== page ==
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Dagstuhl-Seminar 20402

Urban Mobility Analytics Cancelled

( 27. Sep – 02. Oct, 2020 )

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Ersetzt durch
Dagstuhl-Seminar 22162: Urban Mobility Analytics (2022-04-18 - 2022-04-22) (Details)




The Dagstuhl Seminar aims to bring together leading and emerging minds on urban mobility analytics and future urban mobility to address recent trends that are shaping the information derived from increasingly larger data sets. One of these trends, not only in transportation research, is the of deep learning methods massive data analytics. In the domain of urban mobility this massive data emerges from a range of sensor platforms, from infrastructure to vehicles and smartphones, in volume, heterogeneity, velocity and veracity a prime application domain for deep learning. A second trend is the digital divide between academia and industry its challenges for reproducible research, a trend that has been compared to digital feudalism. While massive data on urban mobility is collected by industry and transport authorities, their access for academic research is limited by privacy concerns and also by commercial sensitivities. While reproducible research hinges on access to data, much of the urban mobility research and development is now done behind the closed doors of large transnational companies.

We might address questions at the seminar such as eliciting behavior from data, trajectory analysis including inferring travel mode and activity, travel behavior dynamics, harnessing massive data, activity-based approaches for mobility and travel behavior analysis, exploring potential of Deep Learning, challenges of Big Data processing, and quality and reliability of extracted information.

In this context the seminar makes a deliberate effort to invite people from both sides of the digital divide (i.e., from academia and industry) to share their experiences, their approaches, and their challenges, and to explore more future collaboration.

The organizing team, consisting of Stephan Winter (University of Melbourne, Australia), Monika Sester (Leibniz University Hannover, Germany), Kathleen Stewart (University of Maryland, USA), and David Jonietz (HERE Technologies, Switzerland), invites you cordially to this very special event in your calendar: Dagstuhl Seminars are frequently praised by participants as the most productive academic events they have ever experienced. This seminar, in the tradition of the house, promotes personal interactions and open discussions. As an outcome, we aim for a joint vision paper of the participants. Indirectly, these discussions will lead to new international collaborative research initiatives. The dynamics at the seminar will also be fostered by an industry-sized traffic dataset sponsored by HERE Technologies and the Institute of Advanced Research in Artificial Intelligence (IARAI). This dataset will be available for the working groups to explore and test their ideas.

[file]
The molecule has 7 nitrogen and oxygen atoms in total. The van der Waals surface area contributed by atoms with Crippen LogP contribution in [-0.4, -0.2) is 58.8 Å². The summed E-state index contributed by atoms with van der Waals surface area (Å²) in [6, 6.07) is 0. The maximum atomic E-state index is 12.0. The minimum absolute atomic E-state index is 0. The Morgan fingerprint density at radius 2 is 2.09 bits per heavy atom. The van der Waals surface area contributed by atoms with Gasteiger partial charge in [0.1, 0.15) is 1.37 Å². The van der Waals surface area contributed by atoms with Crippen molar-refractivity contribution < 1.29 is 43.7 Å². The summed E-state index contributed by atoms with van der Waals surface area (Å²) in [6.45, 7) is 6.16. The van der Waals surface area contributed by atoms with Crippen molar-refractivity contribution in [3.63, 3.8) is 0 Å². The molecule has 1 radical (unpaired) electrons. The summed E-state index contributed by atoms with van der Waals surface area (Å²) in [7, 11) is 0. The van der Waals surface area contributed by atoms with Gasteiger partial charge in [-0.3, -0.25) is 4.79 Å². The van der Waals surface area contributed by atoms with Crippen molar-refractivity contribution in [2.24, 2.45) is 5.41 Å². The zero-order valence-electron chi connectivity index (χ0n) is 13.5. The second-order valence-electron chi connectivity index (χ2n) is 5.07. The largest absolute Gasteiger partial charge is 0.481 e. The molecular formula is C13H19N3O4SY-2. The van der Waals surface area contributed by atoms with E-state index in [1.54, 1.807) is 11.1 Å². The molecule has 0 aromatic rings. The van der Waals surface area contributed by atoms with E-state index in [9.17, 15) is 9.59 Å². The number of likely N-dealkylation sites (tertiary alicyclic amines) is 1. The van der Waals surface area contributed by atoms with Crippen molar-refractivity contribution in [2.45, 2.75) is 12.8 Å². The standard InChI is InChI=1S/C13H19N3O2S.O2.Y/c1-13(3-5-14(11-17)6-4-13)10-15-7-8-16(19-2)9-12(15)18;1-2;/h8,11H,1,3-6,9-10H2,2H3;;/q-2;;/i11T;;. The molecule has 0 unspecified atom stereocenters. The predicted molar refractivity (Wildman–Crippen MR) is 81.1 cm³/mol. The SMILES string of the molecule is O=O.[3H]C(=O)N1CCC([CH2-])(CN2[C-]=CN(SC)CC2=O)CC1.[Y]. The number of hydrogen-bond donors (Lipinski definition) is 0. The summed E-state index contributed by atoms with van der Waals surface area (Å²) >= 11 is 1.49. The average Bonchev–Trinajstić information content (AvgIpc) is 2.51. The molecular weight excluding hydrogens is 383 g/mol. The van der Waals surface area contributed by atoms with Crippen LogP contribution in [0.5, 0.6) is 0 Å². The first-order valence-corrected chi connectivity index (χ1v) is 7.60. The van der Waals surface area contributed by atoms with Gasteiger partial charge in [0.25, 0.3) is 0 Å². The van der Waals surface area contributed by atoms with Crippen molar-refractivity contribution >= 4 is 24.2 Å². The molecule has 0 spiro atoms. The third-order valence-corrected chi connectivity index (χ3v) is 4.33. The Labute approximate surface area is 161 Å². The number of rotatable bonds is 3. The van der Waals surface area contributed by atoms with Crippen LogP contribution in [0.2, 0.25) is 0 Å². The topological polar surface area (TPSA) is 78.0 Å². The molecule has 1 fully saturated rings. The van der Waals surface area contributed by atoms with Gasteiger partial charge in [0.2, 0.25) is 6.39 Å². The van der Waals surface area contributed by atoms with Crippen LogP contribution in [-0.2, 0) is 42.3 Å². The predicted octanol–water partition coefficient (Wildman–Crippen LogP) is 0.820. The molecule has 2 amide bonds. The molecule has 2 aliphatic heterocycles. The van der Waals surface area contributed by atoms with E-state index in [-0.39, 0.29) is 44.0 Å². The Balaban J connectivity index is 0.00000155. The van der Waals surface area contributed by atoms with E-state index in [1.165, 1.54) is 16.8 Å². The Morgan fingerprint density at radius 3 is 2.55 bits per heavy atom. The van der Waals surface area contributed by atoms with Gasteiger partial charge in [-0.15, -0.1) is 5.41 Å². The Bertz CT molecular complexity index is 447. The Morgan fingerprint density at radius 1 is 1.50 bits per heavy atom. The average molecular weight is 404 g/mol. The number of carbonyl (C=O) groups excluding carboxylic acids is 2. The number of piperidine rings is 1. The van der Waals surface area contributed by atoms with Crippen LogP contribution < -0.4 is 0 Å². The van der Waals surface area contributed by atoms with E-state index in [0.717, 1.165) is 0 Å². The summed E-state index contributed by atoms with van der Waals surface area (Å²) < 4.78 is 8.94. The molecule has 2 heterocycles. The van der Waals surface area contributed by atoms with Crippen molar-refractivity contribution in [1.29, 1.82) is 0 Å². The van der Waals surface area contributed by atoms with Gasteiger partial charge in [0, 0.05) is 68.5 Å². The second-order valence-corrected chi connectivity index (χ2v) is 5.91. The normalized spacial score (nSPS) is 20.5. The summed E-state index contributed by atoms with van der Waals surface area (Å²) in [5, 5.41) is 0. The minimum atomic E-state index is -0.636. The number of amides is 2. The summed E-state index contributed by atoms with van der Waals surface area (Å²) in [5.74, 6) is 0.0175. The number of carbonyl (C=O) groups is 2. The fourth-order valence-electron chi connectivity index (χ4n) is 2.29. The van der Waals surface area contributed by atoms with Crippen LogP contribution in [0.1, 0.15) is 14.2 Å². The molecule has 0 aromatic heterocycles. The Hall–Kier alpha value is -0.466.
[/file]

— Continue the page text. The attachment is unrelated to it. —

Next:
The seminar will be structured by plenary presentations and discussions, and work in smaller groups. Selected participants will be invited for presentations or tutorials focusing both on new directions relating to big mobility data processing and AI/machine learning-based approaches, as well as on other key mobility-related topics from different disciplinary perspectives. All participants will be invited to discuss their own current research and newly developed methodologies as the basis for plenary discussions and for forming working groups. Working groups will target specialized topics or develop smaller initiatives. The sponsored dataset will offer an opportunity to explore ideas in hacks. In addition, a panel session will be planned to discuss issues around the growing digital divide involving mobility data and how academic research can still remain vital in this area. Equally important will be the seminar’s informal activities (meals, breaks, evenings, and a hiking trip) that will contribute by serendipity to new inspirations and collaborations.

Unlike most conferences, the focus is not solely on the presentation of established results but in equal parts on results, ideas, sketches, and open problems. Schloss Dagstuhl offers modern facilities and is located in the scenic countryside of Saarland.
The seminar lasts for the full week.

Copyright David Jonietz, Monika Sester, Kathleen Stewart, and Stephan Winter

  • Monika Sester (Leibniz Universität Hannover, DE) [dblp]

  • Artificial Intelligence
  • Human-Computer Interaction
  • Multiagent Systems

  • Machine learning
  • deep learning
  • massive data analytics
  • travel prediction